“3D printers engage students with STEM education,” says Mike Groleau of RJG. RJG noticed this potential after hiring high school interns from Manufacturing Technology Academy (MTA), who brought with them strong skills in solid modeling. MTA uses 3D printers as a significant part of its curriculum, as they allow students to design, produce, and test parts in school projects, such as robotics projects.
The project’s first 3D printer was placed at West Middle School to test the potential for the technology at a level earlier than high school. Pete Deyo has been using the printer as part of his art class, where students sculpt their designs on the computer, then print them in class. To date, over 150 students have used the printer as part of his class.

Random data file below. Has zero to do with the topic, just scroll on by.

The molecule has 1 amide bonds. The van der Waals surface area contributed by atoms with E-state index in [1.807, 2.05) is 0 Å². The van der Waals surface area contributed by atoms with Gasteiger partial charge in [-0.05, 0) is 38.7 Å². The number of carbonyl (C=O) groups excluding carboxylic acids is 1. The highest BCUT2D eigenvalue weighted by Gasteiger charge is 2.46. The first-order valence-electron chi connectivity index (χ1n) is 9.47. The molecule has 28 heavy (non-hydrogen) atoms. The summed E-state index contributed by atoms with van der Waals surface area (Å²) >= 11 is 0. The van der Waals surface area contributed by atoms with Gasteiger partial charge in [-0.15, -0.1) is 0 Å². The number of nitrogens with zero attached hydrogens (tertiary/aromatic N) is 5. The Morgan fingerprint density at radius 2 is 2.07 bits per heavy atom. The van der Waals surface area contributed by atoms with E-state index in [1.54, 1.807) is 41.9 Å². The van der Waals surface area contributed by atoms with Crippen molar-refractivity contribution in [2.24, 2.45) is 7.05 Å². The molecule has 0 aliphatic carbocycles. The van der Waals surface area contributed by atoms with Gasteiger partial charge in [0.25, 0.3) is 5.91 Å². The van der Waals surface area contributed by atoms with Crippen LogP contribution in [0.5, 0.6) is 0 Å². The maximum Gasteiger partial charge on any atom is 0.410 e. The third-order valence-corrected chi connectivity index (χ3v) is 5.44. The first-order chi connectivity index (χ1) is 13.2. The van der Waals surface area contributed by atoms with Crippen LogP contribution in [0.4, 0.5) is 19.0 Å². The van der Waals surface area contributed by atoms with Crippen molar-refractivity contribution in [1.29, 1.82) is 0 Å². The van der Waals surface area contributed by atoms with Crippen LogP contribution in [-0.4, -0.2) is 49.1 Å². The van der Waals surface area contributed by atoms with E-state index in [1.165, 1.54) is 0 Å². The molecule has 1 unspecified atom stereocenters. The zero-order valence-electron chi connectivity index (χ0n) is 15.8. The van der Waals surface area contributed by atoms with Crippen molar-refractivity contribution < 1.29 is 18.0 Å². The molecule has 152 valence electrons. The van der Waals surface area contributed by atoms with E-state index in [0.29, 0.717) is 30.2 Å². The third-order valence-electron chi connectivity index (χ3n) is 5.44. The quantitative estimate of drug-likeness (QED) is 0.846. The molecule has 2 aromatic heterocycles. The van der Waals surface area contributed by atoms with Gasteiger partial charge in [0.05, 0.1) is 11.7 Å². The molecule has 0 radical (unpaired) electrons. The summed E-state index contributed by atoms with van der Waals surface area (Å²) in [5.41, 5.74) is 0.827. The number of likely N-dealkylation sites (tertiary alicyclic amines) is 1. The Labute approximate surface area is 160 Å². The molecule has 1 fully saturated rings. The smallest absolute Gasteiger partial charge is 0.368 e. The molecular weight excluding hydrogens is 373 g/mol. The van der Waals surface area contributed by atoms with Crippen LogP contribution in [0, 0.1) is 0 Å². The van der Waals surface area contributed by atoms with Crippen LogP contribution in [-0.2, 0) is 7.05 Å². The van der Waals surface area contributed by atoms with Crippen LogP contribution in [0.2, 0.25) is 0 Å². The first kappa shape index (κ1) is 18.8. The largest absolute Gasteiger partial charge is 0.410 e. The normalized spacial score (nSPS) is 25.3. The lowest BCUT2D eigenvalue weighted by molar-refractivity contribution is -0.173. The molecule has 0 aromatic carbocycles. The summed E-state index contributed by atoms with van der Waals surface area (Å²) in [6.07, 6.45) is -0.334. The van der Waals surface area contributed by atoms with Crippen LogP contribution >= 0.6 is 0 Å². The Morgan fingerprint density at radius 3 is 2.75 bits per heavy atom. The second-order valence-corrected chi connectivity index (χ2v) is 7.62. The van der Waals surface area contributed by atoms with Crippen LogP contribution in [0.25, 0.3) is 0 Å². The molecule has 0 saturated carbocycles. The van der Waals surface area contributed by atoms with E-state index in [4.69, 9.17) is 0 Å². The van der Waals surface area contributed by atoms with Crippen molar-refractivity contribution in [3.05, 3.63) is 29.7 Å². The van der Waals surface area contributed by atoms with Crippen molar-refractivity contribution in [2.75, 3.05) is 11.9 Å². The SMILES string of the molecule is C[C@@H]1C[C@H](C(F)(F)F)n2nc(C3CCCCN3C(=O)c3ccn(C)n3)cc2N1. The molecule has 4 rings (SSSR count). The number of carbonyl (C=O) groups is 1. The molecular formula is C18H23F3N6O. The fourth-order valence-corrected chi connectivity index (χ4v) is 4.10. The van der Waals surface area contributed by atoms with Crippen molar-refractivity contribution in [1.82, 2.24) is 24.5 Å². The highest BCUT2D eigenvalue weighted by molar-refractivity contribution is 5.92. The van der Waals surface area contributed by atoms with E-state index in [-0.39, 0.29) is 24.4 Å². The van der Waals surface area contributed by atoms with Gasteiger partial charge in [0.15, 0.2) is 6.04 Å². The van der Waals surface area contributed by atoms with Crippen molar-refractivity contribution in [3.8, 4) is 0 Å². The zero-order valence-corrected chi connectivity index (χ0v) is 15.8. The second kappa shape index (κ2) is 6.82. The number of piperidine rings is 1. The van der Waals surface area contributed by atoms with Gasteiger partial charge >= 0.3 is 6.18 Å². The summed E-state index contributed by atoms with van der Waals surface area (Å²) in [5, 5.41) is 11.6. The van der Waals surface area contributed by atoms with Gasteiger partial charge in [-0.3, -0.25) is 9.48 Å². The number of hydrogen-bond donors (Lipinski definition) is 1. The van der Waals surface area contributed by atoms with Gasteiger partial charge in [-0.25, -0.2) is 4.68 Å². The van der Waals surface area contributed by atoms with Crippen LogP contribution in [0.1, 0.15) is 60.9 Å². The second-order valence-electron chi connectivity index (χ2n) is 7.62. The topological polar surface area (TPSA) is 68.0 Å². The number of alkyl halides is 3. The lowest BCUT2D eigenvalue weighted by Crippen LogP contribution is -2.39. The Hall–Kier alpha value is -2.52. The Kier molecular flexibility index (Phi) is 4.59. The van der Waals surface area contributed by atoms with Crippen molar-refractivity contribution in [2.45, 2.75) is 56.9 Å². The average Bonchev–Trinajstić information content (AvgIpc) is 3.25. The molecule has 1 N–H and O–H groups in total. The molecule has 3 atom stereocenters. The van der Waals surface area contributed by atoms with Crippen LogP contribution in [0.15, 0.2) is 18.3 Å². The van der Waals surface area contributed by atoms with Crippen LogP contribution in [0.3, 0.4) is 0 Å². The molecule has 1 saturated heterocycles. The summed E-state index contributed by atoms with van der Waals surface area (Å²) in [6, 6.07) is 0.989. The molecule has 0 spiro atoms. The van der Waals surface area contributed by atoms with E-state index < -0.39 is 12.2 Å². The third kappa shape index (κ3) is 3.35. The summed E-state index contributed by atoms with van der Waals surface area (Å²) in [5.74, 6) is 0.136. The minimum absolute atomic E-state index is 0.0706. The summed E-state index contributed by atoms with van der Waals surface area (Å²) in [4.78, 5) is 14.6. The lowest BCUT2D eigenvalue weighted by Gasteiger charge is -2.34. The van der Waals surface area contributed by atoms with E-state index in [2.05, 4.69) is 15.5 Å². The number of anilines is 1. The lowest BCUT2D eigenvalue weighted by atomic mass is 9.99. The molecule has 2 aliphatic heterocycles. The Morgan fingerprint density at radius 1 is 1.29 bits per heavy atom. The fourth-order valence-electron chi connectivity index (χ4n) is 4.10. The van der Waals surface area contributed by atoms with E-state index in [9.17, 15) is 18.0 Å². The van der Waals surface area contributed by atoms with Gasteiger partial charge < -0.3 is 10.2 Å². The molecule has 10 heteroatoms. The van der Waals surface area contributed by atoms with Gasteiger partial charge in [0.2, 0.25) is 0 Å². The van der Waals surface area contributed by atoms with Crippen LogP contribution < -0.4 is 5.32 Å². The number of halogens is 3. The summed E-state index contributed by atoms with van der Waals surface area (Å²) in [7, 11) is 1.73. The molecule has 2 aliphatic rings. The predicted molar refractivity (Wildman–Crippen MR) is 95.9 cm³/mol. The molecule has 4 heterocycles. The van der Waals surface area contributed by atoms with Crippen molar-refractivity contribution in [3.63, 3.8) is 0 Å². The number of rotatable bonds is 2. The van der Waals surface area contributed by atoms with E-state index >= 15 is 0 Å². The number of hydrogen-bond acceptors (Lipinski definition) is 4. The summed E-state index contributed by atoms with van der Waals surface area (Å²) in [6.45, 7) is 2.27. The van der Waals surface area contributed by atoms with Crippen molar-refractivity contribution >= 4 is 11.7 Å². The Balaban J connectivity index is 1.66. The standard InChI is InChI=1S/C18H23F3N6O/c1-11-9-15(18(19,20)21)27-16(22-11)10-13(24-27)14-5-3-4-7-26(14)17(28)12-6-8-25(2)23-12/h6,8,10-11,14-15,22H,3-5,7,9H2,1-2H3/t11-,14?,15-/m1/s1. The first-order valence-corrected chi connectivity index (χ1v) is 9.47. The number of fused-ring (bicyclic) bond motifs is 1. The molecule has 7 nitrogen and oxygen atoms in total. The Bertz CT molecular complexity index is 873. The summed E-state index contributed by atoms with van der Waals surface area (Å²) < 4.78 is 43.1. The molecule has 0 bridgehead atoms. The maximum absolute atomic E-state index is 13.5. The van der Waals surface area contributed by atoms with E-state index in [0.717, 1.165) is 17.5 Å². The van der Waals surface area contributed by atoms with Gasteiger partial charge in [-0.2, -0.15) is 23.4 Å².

The 3D Printer Project is expanding its efforts to include other TCAPS schools. “Our aim is to create a collaborative effort between visionary educators throughout the school system,” says Groleau. We want teachers who are trying new approaches, seeking out best practices, adapting as they learn, and sharing experiences with others to drive innovation.”
In addition to a written application, interested schools needed to submit a 90-second video summarizing the proposal and showing where and how the printer will be used.
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